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Mustangs' Safety Returns to National Debate

There's a move afoot in Congress to restore protections for wild horses and burros after new rules allowed 41 to be legally slaughtered.

June 12, 2005|Scott Sonner | Associated Press Writer

PALOMINO VALLEY, Nev. — They are revered as majestic, galloping icons of the American West -- or reviled as starving, disfigured varmints that rob ranchers of their livelihood.

Wild horses and burros are again stirring emotional debate from Western rangelands to the halls of Congress after 41 horses were slaughtered legally in April for the first time since the federal government outlawed the practice in 1971. The ban was repealed in December.

Backers of a measure in Congress to reinstate protection for the mustangs evoke romantic images of the free-roaming palominos.

"It is a beloved literary figure, a character in a movie or television show, a symbol of adventure, a friend of the cowboy and an important part of our history," Rep. James P. Moran (D-Va.) said during the House debate.

Opponents, mostly Western Republicans, say the measure is unnecessary because the Bureau of Land Management has since taken steps to make sure that no more of the nation's 31,000 wild horses and burros are sent to the slaughterhouse. They say the measure, passed by the House and headed to the Senate, comes primarily from Eastern city slickers who don't understand the ways of the West.

"In Nevada, horses do not always look beautiful like the horse that we see in 'Black Beauty.' Sometimes they are misshapen. Sometimes they are deformed," Rep. Jim Gibbons (R-Nev.) said.

The debate is the latest in a decades-old turf battle that is literally about the turf -- the grass, the forage that grows in wet years and disappears just as quickly in drought.

More importantly, it is a fight to determine who or what gets to eat that grass -- the mustangs that roam federal lands in 10 Western states or the livestock that arrived with the pioneers more than a century ago. It's about ranchers who think that the government has no business imposing its misguided will in the West and horse lovers who fear that the mustangs are doomed without the protection of Congress.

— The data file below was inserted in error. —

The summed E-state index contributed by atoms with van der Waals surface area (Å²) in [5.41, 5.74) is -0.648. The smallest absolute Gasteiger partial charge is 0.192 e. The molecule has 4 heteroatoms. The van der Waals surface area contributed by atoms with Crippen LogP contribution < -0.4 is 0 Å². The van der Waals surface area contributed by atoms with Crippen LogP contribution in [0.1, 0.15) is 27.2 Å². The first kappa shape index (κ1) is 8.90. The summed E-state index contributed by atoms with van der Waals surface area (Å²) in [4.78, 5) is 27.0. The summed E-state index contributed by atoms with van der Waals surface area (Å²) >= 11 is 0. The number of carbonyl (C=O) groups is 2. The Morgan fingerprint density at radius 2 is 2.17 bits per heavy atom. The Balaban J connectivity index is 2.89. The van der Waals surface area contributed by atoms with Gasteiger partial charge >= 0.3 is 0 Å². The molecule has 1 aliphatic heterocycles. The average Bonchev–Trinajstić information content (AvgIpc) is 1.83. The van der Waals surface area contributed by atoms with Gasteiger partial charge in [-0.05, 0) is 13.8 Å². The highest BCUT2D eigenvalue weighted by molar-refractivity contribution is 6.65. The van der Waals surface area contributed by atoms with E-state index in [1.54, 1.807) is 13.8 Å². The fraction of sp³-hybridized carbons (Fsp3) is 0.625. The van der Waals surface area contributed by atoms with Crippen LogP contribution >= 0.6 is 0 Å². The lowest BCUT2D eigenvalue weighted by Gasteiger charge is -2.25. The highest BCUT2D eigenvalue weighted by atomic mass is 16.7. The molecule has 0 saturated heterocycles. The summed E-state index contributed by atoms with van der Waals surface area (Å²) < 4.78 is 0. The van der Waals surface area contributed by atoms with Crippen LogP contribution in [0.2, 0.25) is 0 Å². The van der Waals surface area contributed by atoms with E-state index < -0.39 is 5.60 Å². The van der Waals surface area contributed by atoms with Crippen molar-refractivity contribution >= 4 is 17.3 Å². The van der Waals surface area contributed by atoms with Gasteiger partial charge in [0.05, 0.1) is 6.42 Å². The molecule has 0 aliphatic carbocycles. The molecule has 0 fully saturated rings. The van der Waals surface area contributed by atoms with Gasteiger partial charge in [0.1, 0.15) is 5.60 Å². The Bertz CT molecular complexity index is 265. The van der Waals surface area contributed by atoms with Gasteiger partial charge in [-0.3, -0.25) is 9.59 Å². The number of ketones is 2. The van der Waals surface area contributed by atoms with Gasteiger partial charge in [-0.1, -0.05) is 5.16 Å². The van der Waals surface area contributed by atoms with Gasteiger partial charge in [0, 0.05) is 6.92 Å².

"What this is really about is the fact that we have 18,000 permits issued by the Bureau of Land Management to ranchers in the West," said Rep. Ed Whitfield (R-Ky.), who is co-sponsoring the protection measure with Rep. Nick J. Rahall (D-W.Va.).

"They are grazing over 8 [million] or 9 million cows on this land, and we are talking about 31,000 wild mustangs and burros," he said. "We all like a good steak.... But we also have a responsibility to protect wild mustangs and burros who are native to this country, who have been protected in this country."

The controversy is back in Congress because Sen. Conrad Burns (R-Mont.) opened the door in December to disposing of old, unwanted horses to clear space in holding pens for more horses, which would be captured to ease what the BLM and Western ranchers say is an overpopulation of the animals on the open range.

"Our wild horses are already competing for scarce sources of food and water on rangelands in arid states like Nevada, causing many of them to waste into skin and bones," said Republican Rep. Jon C. Porter of Nevada, home to about half of the 31,760 nation's horses and burros.

The BLM wants to reduce that total to about 28,000, the population the agency thinks can thrive on the range without interfering with other uses of the land. But the horses reproduce quickly; herds double about every five years.

Rachel Buzzetti, president of the Nevada Cattlemen's Assn., comes from a family of longtime ranchers in Elko County. She supports the changes that Burns made to the law because "the BLM's arms are tied by the federal act."

"People really need to get out and see what's on the land and observe the resources -- the grasses and the water -- in both good years and bad," Buzzetti said. "We've been in five to seven years of drought so it's been pretty tough on the horses and on all animals.

"People in the East who've never seen a feral horse assume they are romantic things out in the wild. The reality is pretty cruel, and Mother Nature is too," she said.

Horse-protection advocates say livestock cause the most damage to rangelands because cattle and sheep congregate around water holes, while horses act more like native wildlife, roaming large expanses of land.

"Wild horses are not to blame for rangeland destruction. They are not starving to death," said Chris Heyde, policy analyst for the Society for Animal Protective Legislation.

Some advocates estimate that more than 1 million wild horses and burros roamed the West at the turn of the 19th century and as many as 60,000 were present when President Nixon signed the Wild Free-Roaming Horses and Burros Act of 1971.

"There is not an overpopulation problem. There's a serious question as to whether the population is actually dwindling beyond repair," said Nancy Perry, vice president of the Humane Society of the United States.

BLM officials refuse to estimate the historical size of the wild herds but agree that it's an exaggeration to say the horses are starving.

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